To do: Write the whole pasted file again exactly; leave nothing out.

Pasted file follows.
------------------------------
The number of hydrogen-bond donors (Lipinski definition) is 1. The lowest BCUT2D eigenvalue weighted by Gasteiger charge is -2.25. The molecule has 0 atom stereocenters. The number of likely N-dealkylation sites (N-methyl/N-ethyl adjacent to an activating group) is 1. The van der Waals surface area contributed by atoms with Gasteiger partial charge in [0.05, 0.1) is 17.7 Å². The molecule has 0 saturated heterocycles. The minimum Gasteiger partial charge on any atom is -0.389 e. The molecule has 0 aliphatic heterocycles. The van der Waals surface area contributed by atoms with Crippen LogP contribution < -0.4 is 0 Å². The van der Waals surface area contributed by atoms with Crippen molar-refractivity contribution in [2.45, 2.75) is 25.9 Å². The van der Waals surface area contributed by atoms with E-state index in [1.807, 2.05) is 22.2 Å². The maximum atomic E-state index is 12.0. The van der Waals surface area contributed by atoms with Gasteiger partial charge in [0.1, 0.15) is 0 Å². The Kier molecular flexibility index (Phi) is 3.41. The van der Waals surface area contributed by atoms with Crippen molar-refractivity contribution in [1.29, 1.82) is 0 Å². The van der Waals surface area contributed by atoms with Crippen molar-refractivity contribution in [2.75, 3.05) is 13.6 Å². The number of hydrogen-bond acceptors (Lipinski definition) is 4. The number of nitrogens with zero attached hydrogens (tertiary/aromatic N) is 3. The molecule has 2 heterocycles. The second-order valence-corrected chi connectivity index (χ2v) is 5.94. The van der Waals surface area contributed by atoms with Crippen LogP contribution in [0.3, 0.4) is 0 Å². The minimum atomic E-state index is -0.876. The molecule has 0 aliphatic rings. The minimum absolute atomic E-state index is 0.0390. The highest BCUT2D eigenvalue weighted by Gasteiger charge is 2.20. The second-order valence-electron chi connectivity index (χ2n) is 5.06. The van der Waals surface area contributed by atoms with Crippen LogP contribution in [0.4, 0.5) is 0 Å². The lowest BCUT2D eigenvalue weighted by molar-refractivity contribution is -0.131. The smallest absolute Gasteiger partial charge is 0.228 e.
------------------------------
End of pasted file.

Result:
The number of hydrogen-bond donors (Lipinski definition) is 1. The lowest BCUT2D eigenvalue weighted by Gasteiger charge is -2.25. The molecule has 0 atom stereocenters. The number of likely N-dealkylation sites (N-methyl/N-ethyl adjacent to an activating group) is 1. The van der Waals surface area contributed by atoms with Gasteiger partial charge in [0.05, 0.1) is 17.7 Å². The molecule has 0 saturated heterocycles. The minimum Gasteiger partial charge on any atom is -0.389 e. The molecule has 0 aliphatic heterocycles. The van der Waals surface area contributed by atoms with Crippen LogP contribution < -0.4 is 0 Å². The van der Waals surface area contributed by atoms with Crippen molar-refractivity contribution in [2.45, 2.75) is 25.9 Å². The van der Waals surface area contributed by atoms with E-state index in [1.807, 2.05) is 22.2 Å². The maximum atomic E-state index is 12.0. The van der Waals surface area contributed by atoms with Gasteiger partial charge in [0.1, 0.15) is 0 Å². The Kier molecular flexibility index (Phi) is 3.41. The van der Waals surface area contributed by atoms with Crippen molar-refractivity contribution in [1.29, 1.82) is 0 Å². The van der Waals surface area contributed by atoms with Crippen molar-refractivity contribution in [2.75, 3.05) is 13.6 Å². The number of hydrogen-bond acceptors (Lipinski definition) is 4. The number of nitrogens with zero attached hydrogens (tertiary/aromatic N) is 3. The molecule has 2 heterocycles. The second-order valence-corrected chi connectivity index (χ2v) is 5.94. The van der Waals surface area contributed by atoms with Crippen LogP contribution in [0.3, 0.4) is 0 Å². The minimum atomic E-state index is -0.876. The molecule has 0 aliphatic rings. The minimum absolute atomic E-state index is 0.0390. The highest BCUT2D eigenvalue weighted by Gasteiger charge is 2.20. The second-order valence-electron chi connectivity index (χ2n) is 5.06. The van der Waals surface area contributed by atoms with Crippen LogP contribution in [0.4, 0.5) is 0 Å². The lowest BCUT2D eigenvalue weighted by molar-refractivity contribution is -0.131. The smallest absolute Gasteiger partial charge is 0.228 e.